The ERISA fiduciary standard is based on the quality of the decision making process. In their September 2006 guide titled Meeting Your Fiduciary Responsibilities the Department of Labor (“DOL”) stated that “The duty to act prudently is one of a fiduciary’s central responsibilities under ERISA. […] Prudence focuses on the process for making fiduciary decisions.” In their February 2013 publication Target Date Retirement Funds – Tips for ERISA Fiduciaries the DOL admonishes fiduciaries to “establish a process for comparing and selecting TDF’s”, “establish a process for the periodic review of selected TDFs” and “document the process”. Process, process, process.

Good decision processes are not only an ERISA fiduciary requirement, they also improve efficiency and support business growth. However, because we make decisions every day we often don’t stop to examine in detail exactly how we are making those decisions or how we could achieve more successful results by consciously changing the way in which we decide.

At Bdellium, we define a good decision-making process as “an auditable, repeatable, complete sequence of steps that leads to a specific solution for achieving a defined objective.” Let’s take a moment to consider each of these elements:

  • Auditable: The relationship between inputs (assumptions, data, logical algorithms, subjective preferences) and results must be clear so that the process can be validated and mistakes corrected.
  • Repeatable: Given the same set of inputs, the process should always produce the same result. This ensures that decisions are consistent and success can be replicated.
  • Complete: The process must describe a navigable path from the starting point clear through to the final solution, with no gaps and no dead-ends.
  • Sequence of Steps: Each step must follow logically from the previous step and lead logically to the next step.
  • Specific Solution: A process is not complete if it stops at a short-list. It must deliver a final recommended solution.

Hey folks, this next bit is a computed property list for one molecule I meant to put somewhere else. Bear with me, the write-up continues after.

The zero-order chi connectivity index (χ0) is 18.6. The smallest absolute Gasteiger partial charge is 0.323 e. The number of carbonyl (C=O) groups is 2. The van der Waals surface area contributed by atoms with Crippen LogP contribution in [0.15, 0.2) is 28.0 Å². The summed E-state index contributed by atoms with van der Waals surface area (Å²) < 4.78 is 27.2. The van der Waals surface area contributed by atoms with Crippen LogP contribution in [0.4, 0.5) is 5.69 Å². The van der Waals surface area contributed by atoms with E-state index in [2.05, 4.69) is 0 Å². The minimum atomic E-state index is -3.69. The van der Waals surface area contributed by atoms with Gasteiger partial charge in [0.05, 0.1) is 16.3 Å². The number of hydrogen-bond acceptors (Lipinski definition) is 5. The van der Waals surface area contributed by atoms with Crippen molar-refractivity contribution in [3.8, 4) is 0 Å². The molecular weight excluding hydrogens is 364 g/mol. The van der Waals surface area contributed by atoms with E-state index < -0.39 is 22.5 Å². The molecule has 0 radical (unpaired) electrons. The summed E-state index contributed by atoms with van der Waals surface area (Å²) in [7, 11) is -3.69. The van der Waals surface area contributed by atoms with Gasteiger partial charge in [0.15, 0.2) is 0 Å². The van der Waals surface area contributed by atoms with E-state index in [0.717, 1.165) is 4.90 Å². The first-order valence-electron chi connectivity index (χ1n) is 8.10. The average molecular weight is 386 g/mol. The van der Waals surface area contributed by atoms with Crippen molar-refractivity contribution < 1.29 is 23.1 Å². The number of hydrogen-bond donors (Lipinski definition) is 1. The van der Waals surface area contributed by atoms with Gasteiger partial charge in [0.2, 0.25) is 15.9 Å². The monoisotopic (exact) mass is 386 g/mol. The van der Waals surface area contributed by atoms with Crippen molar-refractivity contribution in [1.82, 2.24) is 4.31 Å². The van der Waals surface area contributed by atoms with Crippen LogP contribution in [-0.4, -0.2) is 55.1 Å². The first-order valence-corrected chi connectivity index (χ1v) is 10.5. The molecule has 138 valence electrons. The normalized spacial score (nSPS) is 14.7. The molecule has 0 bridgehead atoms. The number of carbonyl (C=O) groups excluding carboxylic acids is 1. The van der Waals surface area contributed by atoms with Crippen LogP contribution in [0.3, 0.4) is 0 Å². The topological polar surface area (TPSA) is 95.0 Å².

• Defined Objective: We must know clearly what defines “success”. If we can’t define the goal we cannot know if we have achieved it.

Every fiduciary and advisor needs to ask themselves whether the decision process they are currently using meets these essential standards. Furthermore, it is not enough to vaguely believe that a process meets these standards – a fiduciary must understand each component of the process and how the pieces fit together.

We recently put together the following checklist to help fiduciaries evaluate the process they use to select and monitor their plan’s Qualified Default Investment Alternative (QDIA) and their understanding of the process:

  1. Does the process comprehensively evaluate relevant performance, risk and operational criteria?
  2. Does the process explicitly take account of how important or unimportant each of the evaluation criteria is to your plan?
  3. Does the process take plan demographics and participant behavior into account?
  4. Does your process enable you to simultaneously evaluate all candidates (both off-the-shelf and custom) across all criteria?
  5. Does your process enable you to balance each candidate’s different levels of performance across multiple evaluation criteria?
  6. Does your process individually rank all candidates?
  7. Given the same set of data, would your process always produce exactly the same result, independently of who conducts the evaluation?
  8. Do you understand how every input is calculated and what it means?
  9. Do you understand any major limitations or risks in using particular measurements or methods?
  10. Do you understand how the process uses its inputs to arrive at the final results?

While this list was developed with a plan’s QDIA in mind, you will notice that it can be applied equally to any of the important decisions that a plan fiduciary must make, including the selection and monitoring of the plan’s other service providers and even the process of plan design.

We do not claim that this list is perfect or exhaustive but any fiduciary who cannot answer “Yes” to every question would be well served by investing some time and effort to improve the design and/or their understanding of their decision-making processes.

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